VVritten in French by Guy de Brez, 1565. Minister of the Word, and MARTYR.

And Translated for the use of his Countrymen, by J. Sco [...]

Eccles. 1.9. The thing that hath been, it is that which shall be; and that which is done, is that which shall be done: and there is no new thing under the Sun.

CAMBRIDGE: Printed, and to be Sold by Marmaduke Johnson. 1668.


To the Reader.

AS the reviving of this Root of Bitterness in the Quaker, after its being dead above an hundred years, caused the Translation and first Impression of this small Book under another Title; so the sprouting forth of its fruits of gall and wormwood, and the issuings from this corrupt fountain of those streams which make sad the City of God, have occasioned its second Im­pression, under the Name and Title put upon it by its Author Guy de Brez: whose praise in the Churches by his labo­rious planting, and faithful watering of them by his blood, is largely set forth in the famous Book of Martyrs, the third Volume, in the Continuation of the History by Dr. Ed­ward Bulkly, pag. 37, 38, 41, 42, 43. where he is described to be not onely an eminent Witness of Christs Truth unto the death, but his Labours, Prayers and Sufferings are there re­corded to posterity; his rejoycing in God, when hands and feet were so laden with Iron Chains, as they eat through his Flesh to the very bones; his glorying in their ratling, more then if they had been Chains of Gold; his fulness of God, when shut up in the Dungeon, which for its darkness was called Brunain, where he had no more air but at one little hole, where drunkards vented their urine; even then his heart leaped for joy, provoking his wife to comfort, in that God had not onely given her a Husband who was a Minister of Christs Gospel, but to be honoured with Martyrdome; A Dignity (said he) which the Angels of Heaven are not [Page] capable of. All which declare him a more then ordinary Man of God, and how worthy of credence these Relations by him held forth are. There also is mention made of this Book, he being engaged in an holy Conflict (as the Author calleth it) against the pestilent Sect of the Anabaptists, which as Cockle mingle themselves among the good Corn.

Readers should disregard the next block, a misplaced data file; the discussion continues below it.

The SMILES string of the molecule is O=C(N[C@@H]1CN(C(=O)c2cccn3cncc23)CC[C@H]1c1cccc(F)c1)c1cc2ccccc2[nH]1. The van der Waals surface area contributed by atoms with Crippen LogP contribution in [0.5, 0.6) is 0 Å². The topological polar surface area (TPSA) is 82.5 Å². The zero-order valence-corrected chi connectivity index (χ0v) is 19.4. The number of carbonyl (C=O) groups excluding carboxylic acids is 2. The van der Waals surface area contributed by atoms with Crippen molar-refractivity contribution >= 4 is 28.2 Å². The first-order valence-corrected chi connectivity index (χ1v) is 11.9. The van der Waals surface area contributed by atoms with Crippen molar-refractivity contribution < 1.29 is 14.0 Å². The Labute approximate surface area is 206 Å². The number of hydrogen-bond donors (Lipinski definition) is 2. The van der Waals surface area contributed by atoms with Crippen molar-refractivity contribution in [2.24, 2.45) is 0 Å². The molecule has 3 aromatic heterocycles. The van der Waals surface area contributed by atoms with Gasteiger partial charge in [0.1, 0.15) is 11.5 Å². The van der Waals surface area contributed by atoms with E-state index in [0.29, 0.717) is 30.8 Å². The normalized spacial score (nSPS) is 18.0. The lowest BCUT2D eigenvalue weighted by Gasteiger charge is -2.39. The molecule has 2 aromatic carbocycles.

This Translation is a small part of the Book; the rest is Doctrinal, and a solid Conviction of their Tenents: which whosoever shall intelligently reade, and compare his Rea­sons with those of our Worthies in these our dayes, he will finde that as Satan is the old Serpent, so Christ Jesus is the same yesterday, and to day, and for ever. A three­fold Character he giveth of them in his Epistle to his Book: 1. That they multiplied quotations of Scripture against their true sense and meaning, to gain applause of the weak and unstable. 2. That they gloried in their specious Holiness of Conversation. 3. That they professed their readiness to suffer unto death. Of these he warneth Christs Flock scat­tered in Flanders, Brabant, &c. being his own Country. If by any thing the faithful then might be preserved from the scandal which hereby is cast upon the Gospel, and that they might be provoked to a more affectionate inquiry, and cordiall closing with the truth of Faith, and Order of the Gospel; which as then was his, so now is the weak desire of him who is

Thine in Christian duty, J. S.

THere is now in the Press, and will very shortly be ex­tant, an excellent and usefull Treatise, Entituled, The Righteous Man's Evidence for Heaven, &c. By Mr. Timothy Rogers, Minister of the Gospel.

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